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Jonathan Reed takes on pseudo-science

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Jonathan Reed, professor of religion and interim dean of the College of Arts and Sciences, presented “Pseudo-science and Biblical Archaeology: Scholars and the Media” Monday in the President’s Dining Room. His talk, part of the faculty lecture series, addressed accuracy concerns with archeological reporting in the media. Reed has written several books on religion and has been interviewed on ABC’s “Good Morning America,” CNN’s “Paula Zahn Show,” NPR’s “Talk of the Nation.” / photo by Candice Salazar

Jennahway Huerta
Staff Writer

Throughout history, scholars have come across mysterious objects they think might have potentially been from Jesus Christ’s era.

These artifacts are tested and the majority turn out to be fake or “pseudo.”

Jonathan Reed, professor of religion and interim dean of the College of Arts and Sciences, described the difference between science and pseudo-science in his lecture, “Pseudo-Science and Biblical Archae­ology: Scholars and the Media,” Monday in the President’s Dining Room.

“Science is the systematic study of the physical world based on observation and experiment,” Reed said.

Pseudo-science, he said, tries to prove a theory or belief “by appealing to a single scientific finding or instrumentation, but is not based on the scientific method nor support by peer review.”

The lecture addressed research and historical data. The discoveries that appeared throughout time have been discussed on television as well as in magazines, such as National Geographic.

Some of the stories involved such topics as the Cardiff Giant, the Shroud of Turin, the James Ossuary or the Siloam Pool.

“The Cardiff Giant was a petrified man about 10 feet tall and was found in a farm when people were digging for a well,” Reed said.

This giant was found in 1869 and people wanted to see this petrified giant because in the passage of Genesis it states giants lived on earth.

Business man and entertainer P.T. Barnum realized how much attention the Cardiff Giant received and created his own petrified giant.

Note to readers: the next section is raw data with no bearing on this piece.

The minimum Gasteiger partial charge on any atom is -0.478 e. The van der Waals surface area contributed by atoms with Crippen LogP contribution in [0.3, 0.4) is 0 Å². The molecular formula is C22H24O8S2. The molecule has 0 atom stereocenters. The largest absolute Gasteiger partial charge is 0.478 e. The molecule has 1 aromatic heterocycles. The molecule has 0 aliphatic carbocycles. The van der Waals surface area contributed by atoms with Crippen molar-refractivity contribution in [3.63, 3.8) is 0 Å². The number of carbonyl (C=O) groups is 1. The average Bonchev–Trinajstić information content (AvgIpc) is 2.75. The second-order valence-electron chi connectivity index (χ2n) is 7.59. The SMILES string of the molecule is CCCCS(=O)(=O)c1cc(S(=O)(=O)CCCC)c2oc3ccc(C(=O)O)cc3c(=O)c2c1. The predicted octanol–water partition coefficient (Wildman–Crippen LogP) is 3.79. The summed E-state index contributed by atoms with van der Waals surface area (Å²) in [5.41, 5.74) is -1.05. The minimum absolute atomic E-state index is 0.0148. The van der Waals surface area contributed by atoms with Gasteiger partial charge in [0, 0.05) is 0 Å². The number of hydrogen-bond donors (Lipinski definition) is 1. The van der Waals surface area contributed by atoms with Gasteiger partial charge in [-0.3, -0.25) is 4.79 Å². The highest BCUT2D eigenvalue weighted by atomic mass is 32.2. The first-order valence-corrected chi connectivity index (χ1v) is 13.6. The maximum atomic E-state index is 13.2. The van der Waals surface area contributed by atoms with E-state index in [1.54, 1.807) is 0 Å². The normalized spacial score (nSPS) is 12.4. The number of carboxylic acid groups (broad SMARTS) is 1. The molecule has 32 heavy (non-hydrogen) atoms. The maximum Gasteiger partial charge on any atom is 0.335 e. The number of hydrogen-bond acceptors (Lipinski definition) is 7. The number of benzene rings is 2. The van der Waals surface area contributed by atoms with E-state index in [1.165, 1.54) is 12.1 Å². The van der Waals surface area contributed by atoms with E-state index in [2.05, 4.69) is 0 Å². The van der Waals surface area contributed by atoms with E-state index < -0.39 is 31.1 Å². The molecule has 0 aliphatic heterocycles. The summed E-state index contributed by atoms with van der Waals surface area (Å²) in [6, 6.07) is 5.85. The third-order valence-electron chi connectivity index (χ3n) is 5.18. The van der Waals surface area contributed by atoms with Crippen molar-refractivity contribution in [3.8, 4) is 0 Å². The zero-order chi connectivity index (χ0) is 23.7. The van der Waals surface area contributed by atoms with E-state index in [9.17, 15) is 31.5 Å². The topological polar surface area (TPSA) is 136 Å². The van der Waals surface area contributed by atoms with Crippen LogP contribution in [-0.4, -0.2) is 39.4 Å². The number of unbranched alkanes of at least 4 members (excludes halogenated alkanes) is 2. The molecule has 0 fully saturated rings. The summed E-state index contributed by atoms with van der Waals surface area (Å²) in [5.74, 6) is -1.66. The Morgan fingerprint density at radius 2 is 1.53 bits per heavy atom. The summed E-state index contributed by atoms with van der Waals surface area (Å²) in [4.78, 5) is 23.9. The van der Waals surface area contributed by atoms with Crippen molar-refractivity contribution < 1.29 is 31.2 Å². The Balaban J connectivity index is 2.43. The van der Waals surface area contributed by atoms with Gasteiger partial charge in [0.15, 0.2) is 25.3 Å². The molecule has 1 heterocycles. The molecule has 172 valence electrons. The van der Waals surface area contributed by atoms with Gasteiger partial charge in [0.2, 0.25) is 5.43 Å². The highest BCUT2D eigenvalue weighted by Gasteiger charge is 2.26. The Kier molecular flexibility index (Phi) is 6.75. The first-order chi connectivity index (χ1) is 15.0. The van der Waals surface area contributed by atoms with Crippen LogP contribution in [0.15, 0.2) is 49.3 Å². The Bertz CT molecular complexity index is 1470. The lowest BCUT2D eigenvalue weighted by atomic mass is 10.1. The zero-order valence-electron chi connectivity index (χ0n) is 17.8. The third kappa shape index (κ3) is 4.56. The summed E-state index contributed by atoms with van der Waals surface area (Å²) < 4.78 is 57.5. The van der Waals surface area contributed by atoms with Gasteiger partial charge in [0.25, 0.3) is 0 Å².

In the end, the Cardiff Giant discovery turned out to be a fake and others found Barnum’s fictitious as well.

George Hull, who was an atheist, got into an argument about the passage of Genesis. He then created the Cardiff Giant.

He planted it a year earlier and hired someone to dig a well and to come across it.

This turned out to be one of the most famous hoaxes in America.

These potential objects of truth gained so much hype.

People around the world were astonished about the findings and would travel long distances to see these objects for justification.

In the end, majority of these objects did not have corresponding evidence and some were falsified just to gain media attention.

However, on a rare occasion a truthful finding was uncovered.

One of the findings by these people was the biblical Siloam Pool, which was found in 2003 explained Reed.

This rock-cut pool was a major gathering place for ancient Jews.

The Siloam Pool location is on the southern slope of the City of David, where the original site of Jerusalem was stationed.

The Pool of Siloam is mentioned several times in the Bible and is acknowledge where Jesus cured a blind man.

“I enjoy his interpretation and experience,” Barbara Poling, associate dean of the LaFetra College of Education, said.

“It was an absolute superb presentation. One of the best I have heard,” Jack McElwee, professor of business administration, said.

“It was fascinating. Jonathan always has interesting and provocative things to say about the intersection of and conflicts between archaeology and religion,” David Werner, professor of English, said. “Ultimately, what one believes has in some sense to confront the world that science defines for us.”

Reed’s lecture is a part of the weekly faculty lecture series. The next lecture will be at 12:03 p.m. Monday in the President’s Dining Room. Ricardo Morales, professor of chemistry, will present on metallic nanoparticles.

Jennahway Huerta can be reached at

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